There are several kinds of liberalism. This article focuses upon two kinds: Classical liberalism (good) and Social liberalism (not-so-good, in fact, bad).
Liberalism is a political philosophy founded on ideals of liberty and equality. The former principle is stressed in classical liberalism while the latter is more evident in social liberalism. Liberalism is a political doctrine that takes protecting and enhancing the freedom of the individual to be the primary function of government.
Liberalism must be understood as a doctrine that grew out of a distinctive culture – the culture of the West. Theory and social reality interacted throughout the history of liberalism, with changes to theory being the basis for the reform of governments.
Classical liberalism is a political ideology that advocates personal responsibility, values the freedom of individuals, and espouses limited government.
“Classical liberalism” is the term used to designate the ideology advocating personal responsibility, private property, an unhampered market economy, the rule of law, constitutional guarantees of freedom of religion and of the press, and international peace based on free trade.
Up until around 1900, this ideology was generally known simply as liberalism. The qualifying “classical” is now usually necessary, …[.]
It draws upon the thinking of Edmund Burke and the economics of Adam Smith, a belief in natural law, utilitarianism, and progress. Classical liberalism emphasizes the importance of free markets, civil liberties, and a laissez-faire style governance, with a minimum of governmental interference.
Classical liberalism is based upon the rule of law, especially with regard to property rights, religious toleration, freedom of expression, and a limited central government. The success of classic liberalism has had a “demonstration effect” on European culture and politics. Political theory and social reality interacted, with political theory refined through the practice of what worked, and societal changes made with reference to more accurate (from societal perspective) political theory. Protection of individual rights therefore are accomplished through more accurate political theory.
“Laissez-faire, laissez-passer, le monde va de lui-méme” (the world goes by itself) is a cornerstone of classical liberalism. This theory of spontaneous order was elaborated upon by classic liberal philosophers such as Herbert Spencer and Carl Menger in the 19th century, and F.A. Hayek and Michael Polanyi in the twentieth century. In fact, Hayek and Ludwig von Mises, argued that phenomena, such as the Great Depression and the rise of Totalitarian dictatorships, were not a result of laissez-faire capitalism, but a result of too much government intervention and regulation on the market.
Classical liberalism is what today is called “conservatism.”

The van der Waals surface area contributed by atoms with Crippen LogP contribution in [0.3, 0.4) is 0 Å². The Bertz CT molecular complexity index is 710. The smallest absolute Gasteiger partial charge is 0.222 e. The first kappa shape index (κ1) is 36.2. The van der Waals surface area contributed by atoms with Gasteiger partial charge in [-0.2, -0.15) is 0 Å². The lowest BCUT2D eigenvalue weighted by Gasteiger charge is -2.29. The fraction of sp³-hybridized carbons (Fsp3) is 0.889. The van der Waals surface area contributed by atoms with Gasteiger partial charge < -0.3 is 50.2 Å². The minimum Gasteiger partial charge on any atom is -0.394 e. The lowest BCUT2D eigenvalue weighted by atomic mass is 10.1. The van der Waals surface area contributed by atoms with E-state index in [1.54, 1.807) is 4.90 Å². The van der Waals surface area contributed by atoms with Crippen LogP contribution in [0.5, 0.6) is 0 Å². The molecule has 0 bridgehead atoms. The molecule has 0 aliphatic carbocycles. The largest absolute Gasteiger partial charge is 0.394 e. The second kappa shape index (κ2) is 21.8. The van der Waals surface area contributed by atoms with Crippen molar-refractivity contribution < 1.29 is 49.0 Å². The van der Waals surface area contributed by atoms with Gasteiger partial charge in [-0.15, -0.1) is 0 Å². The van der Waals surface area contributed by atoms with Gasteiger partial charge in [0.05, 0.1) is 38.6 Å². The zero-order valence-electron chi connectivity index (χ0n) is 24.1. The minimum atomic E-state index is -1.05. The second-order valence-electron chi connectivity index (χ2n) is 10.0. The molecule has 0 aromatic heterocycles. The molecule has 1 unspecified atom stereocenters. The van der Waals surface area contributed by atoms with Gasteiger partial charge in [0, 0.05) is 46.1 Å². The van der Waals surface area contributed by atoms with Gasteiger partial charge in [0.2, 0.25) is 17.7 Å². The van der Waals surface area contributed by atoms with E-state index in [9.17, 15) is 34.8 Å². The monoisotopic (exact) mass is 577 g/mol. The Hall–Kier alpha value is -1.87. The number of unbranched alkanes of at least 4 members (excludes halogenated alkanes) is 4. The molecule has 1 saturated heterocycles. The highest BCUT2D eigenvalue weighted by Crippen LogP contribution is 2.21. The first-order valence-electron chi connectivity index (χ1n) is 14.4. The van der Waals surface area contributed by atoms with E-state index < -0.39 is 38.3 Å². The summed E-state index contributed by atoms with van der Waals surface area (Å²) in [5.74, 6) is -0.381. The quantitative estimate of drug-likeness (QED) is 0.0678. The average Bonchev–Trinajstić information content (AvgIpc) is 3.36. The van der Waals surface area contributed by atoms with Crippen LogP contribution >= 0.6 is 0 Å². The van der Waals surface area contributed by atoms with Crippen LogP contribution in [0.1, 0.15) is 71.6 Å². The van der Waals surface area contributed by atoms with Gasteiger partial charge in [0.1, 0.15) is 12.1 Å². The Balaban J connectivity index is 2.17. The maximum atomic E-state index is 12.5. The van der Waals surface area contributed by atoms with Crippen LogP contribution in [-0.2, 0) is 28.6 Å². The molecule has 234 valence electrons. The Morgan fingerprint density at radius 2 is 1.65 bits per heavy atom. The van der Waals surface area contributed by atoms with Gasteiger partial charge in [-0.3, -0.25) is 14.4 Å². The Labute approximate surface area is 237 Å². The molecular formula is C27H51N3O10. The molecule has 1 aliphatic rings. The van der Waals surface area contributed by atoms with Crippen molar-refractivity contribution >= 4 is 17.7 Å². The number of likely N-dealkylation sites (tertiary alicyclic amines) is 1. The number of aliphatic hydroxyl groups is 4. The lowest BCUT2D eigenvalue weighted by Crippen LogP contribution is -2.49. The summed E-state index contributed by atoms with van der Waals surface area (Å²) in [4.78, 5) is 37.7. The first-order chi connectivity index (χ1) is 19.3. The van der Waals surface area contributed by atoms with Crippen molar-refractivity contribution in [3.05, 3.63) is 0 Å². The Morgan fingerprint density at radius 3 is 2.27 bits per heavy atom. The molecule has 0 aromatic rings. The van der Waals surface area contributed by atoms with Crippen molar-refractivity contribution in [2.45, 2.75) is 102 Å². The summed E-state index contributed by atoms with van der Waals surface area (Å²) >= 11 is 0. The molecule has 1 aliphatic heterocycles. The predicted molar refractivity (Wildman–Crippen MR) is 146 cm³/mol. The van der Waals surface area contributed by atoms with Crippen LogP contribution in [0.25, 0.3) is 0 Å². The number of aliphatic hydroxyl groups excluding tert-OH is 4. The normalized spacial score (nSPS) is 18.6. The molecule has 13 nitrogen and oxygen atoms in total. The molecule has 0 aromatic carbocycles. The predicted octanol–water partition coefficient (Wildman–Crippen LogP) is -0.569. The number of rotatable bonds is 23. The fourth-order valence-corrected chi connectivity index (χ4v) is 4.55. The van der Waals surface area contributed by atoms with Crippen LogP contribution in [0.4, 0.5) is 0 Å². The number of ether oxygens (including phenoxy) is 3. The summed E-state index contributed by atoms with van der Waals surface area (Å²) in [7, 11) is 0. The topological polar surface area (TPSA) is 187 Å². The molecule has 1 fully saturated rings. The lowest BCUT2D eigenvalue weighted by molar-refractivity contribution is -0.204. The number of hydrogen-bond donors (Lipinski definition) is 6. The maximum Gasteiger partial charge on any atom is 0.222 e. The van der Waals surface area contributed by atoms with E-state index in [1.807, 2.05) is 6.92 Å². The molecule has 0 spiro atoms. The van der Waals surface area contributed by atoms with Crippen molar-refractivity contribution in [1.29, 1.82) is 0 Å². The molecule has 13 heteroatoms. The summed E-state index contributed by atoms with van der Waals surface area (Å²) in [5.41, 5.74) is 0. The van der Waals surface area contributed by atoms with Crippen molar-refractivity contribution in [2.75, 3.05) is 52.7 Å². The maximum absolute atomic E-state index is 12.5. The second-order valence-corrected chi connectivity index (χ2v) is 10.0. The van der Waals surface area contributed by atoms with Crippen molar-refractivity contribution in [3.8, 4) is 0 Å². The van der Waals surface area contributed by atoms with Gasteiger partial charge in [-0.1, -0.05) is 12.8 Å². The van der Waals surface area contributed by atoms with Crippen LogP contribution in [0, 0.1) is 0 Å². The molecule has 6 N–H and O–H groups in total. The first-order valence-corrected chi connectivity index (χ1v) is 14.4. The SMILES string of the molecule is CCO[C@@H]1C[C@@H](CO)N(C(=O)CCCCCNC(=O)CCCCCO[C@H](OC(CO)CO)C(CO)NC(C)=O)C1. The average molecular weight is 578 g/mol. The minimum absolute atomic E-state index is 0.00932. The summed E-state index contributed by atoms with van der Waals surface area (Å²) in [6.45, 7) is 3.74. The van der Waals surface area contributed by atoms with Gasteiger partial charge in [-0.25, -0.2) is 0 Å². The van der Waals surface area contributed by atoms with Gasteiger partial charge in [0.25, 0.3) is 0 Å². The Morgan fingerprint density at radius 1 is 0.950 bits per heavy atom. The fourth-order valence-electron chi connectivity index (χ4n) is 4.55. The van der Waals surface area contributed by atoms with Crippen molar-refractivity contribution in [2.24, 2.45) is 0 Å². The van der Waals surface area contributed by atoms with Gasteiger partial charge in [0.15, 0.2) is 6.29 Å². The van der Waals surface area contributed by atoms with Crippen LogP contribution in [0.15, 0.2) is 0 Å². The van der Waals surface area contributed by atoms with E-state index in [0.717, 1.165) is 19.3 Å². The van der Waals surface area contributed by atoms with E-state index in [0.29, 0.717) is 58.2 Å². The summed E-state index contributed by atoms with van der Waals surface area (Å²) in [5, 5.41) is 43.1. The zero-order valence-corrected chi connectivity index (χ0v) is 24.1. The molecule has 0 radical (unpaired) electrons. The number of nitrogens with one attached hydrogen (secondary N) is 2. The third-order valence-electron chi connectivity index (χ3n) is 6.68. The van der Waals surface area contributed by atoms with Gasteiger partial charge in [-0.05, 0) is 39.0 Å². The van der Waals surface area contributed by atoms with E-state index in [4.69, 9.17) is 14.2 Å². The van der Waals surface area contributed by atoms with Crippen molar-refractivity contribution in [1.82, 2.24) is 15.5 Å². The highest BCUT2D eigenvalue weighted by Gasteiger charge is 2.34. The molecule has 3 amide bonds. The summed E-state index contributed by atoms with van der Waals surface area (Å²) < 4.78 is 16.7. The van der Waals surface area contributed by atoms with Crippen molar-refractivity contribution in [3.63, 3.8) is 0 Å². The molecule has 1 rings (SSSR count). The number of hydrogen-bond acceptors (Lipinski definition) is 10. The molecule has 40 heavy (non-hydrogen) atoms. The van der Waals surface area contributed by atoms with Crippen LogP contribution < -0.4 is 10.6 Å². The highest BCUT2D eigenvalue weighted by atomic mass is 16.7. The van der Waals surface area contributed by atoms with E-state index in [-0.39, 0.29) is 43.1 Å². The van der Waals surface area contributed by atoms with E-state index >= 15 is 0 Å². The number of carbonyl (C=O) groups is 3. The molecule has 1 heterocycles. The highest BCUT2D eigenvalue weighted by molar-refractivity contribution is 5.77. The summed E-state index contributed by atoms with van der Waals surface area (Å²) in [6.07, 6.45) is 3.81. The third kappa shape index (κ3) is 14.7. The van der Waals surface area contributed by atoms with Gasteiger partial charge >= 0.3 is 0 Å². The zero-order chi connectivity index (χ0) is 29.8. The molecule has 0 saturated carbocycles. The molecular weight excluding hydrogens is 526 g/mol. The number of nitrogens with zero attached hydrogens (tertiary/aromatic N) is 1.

Social liberalism seeks to “find a balance” between individual liberty and social justice. It believes the role of the government is to address economic and social issues such as poverty and health care. Lester Frank Ward, in 1883, published Dynamic Sociology, formalizing the basic tenets of social liberalism. Simultaneously he attacked laissez-faire governmental policies. Ward advocated socialist methods to achieve liberal goals, some of which were later incorporated into FDR’s New Deal.
… [Social] liberalism has come to be associated with wide-ranging interferences with private property and the market on behalf of egalitarian goals. This version of liberalism is now designated as “social” liberalism, [or “progressivism.”]
The widening disparity between rich and poor in the late 19th century, especially in England and Germany, began a trend toward social liberalism that emphasized a greater role for the state in “correcting” devastating social conditions.
Social liberalism deviates from “liberalism” in that it denies the self-regulatory capacity of society. Therefore the state is increasingly called upon to adddress (and alter) social imbalance. Its appeal is that it intends to preserve individual freedom by promoting social justice, modifying only the means to achieve freedom and justice. But in so doing, social liberalism curtails freedom and justice. In fact, social liberalism can hardly be distinguished, theoretically and practically, from revisionist socialism.
Social liberalism failed (and continues to fail) when its theories were/are used as the basis for the reform of politics. One only has to look at recent history, “The War on Poverty” for example, to see failure.
The one constant trait of ALL social liberals is that they lie. They have to. None of their proposals work as intended. They therefore constantly attack classical liberals and their proposals that work.
Social liberalism is what today is called “liberalism.”
“Liberalism” has become (for us conservatives) a pejorative term. So the next time the term “liberalism” is bandied about, be sure that you know which kind of liberalism is being discussed. Wear the term “classical liberal” proudly, and you will thoroughly confuse social liberals.